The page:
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After two decades of conflict, Somalia is now on a path to emerge from fragility to recovery and aims to re-assert its sovereignty to maintain peace and stability. The Federal Government of Somalia is committed to take ownership and responsibility for the country’s future. At this stage, however, the governance structures are not in place and public administration is not functioning due to the following key challenges:
The project involves capacity development of the Ministry of Public Works, Reconstruction and Housing (MPWRH) and sub-Federal state level administrative bodies responsible for Public Works; with the goal of enabling them to fulfil their mandates of developing and providing access to related public services for Somalis.
Access to improved water supply in Somalia is estimated at 32%, while populations with improved sanitation are estimated at a staggering 24%, one of the lowest in the world. Recurring droughts, now a common natural feature of Somalia, combined with internal displacement and a deteriorated network of water points to compound poor access, forcing supply needs often to be met through emergency operations, such as water trucking. Lack of access to clean and safe water has exacerbated incidences of water-borne diseases especially cholera which is endemic in Somalia. This has contributed to a high under-five child mortality rate of 133 per 1,000 live births. Climate change continues to negatively impact Somalia’s ability to achieve food and water security. In rural areas, an inadequate network of pastoral water structures that supply both domestic and livestock water remains the major cause of conflict between pastoralists and settled communities.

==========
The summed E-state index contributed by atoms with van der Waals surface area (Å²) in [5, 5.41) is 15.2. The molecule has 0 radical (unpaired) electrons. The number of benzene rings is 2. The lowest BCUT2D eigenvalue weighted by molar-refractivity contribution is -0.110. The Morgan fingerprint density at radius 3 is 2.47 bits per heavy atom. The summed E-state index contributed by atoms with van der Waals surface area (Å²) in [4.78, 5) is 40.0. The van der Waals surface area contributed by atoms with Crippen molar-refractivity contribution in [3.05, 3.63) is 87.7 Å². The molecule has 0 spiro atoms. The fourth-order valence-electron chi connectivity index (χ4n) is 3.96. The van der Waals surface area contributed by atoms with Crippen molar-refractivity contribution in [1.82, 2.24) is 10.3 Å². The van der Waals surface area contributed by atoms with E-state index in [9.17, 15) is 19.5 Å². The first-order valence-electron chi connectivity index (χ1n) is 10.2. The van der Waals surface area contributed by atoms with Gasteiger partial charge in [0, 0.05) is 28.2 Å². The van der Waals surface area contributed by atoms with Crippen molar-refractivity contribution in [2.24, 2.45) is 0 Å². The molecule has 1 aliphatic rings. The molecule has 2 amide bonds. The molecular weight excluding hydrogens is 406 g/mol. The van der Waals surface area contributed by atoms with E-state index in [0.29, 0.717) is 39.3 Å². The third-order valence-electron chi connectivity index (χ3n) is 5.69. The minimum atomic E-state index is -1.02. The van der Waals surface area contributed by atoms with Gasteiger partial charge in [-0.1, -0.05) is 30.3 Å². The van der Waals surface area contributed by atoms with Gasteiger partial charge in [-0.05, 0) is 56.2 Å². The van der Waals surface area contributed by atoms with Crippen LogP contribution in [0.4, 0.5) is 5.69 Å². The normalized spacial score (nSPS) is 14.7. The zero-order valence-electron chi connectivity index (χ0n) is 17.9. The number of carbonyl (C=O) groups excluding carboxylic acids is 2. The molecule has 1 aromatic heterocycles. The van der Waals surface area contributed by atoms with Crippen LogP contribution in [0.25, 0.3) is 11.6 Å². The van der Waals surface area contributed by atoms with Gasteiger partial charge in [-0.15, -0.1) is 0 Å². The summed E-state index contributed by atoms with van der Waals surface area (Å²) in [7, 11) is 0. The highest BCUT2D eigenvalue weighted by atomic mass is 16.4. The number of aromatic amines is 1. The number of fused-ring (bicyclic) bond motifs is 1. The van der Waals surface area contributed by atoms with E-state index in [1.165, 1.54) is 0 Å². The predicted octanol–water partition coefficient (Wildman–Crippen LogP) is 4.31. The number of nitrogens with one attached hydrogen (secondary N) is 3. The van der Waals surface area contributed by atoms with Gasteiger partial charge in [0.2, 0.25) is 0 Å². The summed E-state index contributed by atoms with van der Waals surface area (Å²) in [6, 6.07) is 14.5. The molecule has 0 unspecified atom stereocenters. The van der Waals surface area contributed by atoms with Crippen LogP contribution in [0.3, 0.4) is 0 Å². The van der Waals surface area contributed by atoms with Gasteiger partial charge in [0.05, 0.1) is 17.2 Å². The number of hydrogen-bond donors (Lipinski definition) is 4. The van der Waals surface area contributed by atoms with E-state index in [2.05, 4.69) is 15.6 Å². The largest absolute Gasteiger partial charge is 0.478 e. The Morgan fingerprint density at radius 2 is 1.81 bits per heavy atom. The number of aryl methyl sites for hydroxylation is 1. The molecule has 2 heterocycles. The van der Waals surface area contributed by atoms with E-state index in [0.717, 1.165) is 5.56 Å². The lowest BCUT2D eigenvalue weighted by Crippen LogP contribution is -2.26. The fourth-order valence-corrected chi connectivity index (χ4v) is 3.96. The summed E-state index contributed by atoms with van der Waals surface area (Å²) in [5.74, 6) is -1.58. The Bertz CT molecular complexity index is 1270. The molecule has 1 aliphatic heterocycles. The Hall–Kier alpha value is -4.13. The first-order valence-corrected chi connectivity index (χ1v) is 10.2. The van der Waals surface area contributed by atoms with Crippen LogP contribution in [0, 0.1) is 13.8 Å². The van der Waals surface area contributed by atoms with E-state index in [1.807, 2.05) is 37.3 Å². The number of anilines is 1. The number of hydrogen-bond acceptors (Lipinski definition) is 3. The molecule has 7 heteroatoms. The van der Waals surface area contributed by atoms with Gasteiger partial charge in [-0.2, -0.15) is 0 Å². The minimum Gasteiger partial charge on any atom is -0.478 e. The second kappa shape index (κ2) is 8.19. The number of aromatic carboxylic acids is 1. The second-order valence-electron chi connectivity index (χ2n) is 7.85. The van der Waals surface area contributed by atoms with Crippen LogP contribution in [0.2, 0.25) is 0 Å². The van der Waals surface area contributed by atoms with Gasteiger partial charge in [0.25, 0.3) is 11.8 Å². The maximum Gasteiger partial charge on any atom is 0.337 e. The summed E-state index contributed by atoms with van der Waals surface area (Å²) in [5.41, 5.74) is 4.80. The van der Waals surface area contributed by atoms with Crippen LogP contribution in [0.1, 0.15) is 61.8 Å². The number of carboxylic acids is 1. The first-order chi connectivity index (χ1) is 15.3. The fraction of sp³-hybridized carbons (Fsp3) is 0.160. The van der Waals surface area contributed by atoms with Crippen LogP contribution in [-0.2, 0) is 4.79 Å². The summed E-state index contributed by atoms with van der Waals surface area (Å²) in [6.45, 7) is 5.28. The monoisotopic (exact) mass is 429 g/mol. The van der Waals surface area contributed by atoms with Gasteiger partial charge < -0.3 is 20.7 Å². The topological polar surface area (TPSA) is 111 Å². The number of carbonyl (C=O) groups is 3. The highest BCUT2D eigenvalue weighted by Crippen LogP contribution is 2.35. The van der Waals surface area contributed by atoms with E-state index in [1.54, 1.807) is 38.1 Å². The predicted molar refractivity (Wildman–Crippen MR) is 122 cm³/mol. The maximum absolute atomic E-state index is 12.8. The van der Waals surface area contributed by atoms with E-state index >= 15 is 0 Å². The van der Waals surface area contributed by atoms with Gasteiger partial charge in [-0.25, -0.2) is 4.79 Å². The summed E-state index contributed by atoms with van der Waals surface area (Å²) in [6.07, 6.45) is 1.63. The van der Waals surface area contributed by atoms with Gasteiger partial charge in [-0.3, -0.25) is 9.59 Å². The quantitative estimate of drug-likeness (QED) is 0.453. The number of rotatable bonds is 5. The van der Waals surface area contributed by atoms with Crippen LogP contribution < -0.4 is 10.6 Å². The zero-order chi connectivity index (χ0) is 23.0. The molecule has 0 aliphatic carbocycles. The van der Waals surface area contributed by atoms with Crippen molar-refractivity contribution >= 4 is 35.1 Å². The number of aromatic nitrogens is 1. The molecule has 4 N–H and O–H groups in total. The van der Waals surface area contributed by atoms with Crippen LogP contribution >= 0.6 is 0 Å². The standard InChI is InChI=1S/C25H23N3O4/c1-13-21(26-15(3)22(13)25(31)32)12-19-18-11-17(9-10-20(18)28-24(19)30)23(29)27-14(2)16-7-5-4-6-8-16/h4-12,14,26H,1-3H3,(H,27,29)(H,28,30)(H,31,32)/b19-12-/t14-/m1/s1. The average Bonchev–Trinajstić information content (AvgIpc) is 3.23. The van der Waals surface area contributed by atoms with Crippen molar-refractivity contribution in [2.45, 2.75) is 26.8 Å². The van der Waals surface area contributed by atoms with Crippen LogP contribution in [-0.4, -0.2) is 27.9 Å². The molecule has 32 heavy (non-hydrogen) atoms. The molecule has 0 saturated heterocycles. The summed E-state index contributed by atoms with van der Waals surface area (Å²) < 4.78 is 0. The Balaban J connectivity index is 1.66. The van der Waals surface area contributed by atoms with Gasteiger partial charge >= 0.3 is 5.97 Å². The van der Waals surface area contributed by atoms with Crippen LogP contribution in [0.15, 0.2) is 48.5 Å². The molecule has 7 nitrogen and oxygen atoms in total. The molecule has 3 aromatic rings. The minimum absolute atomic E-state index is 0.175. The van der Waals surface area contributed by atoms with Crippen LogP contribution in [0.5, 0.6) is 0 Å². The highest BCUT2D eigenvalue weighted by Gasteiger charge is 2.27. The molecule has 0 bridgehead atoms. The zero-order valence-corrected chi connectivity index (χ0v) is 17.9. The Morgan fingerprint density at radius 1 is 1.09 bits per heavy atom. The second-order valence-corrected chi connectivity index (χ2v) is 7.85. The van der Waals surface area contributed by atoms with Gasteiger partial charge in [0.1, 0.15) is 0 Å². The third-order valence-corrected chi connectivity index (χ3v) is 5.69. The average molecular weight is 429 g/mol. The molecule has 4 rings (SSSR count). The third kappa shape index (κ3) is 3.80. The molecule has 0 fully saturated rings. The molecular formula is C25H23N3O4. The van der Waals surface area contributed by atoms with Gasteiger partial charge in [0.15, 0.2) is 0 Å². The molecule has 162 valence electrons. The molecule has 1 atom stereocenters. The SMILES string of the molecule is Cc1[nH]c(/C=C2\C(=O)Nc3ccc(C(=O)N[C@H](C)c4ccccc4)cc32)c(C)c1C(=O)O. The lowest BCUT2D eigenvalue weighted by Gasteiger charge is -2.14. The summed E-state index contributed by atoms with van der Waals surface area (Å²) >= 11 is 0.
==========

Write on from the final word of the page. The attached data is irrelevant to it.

Taking due cognisance of the fragile situation in Somalia - where 25 years of protracted conflict and increased violence has contributed to social insecurity and undermined service delivery; the water project concentrates on (i) construction/rehabilitation of simple rural water supply/sanitation systems to improve access to water and sanitation services and (ii) building the capacity of the MoEWR in enhancing service delivery. The adopted approach will contribute to both improving the quality of life for the beneficiaries and state building in Somalia
Somalia’s economic and financial governance systems continue to be faced with several challenges, including human resources constraints at the Federal Government of Somalia’s (FGS) Ministry of Finance, and line ministries in charge of infrastructure developments. Limited fiscal space due to weak revenue raising capacity, and the challenging security situation, makes it difficult for the public sector to attract skilled manpower. In turn, this constraints the FGS from delivering the much needed public services.
Given these challenges, the project aims to reinforce revenue mobilization, macroeconomic management, and financial accountability and transparency practices at the Ministry of Finance (the Lead Executing Agency) and the Ministries of Energy and Water Resources, Ports and Marine Transport, and Transport and Civil Aviation.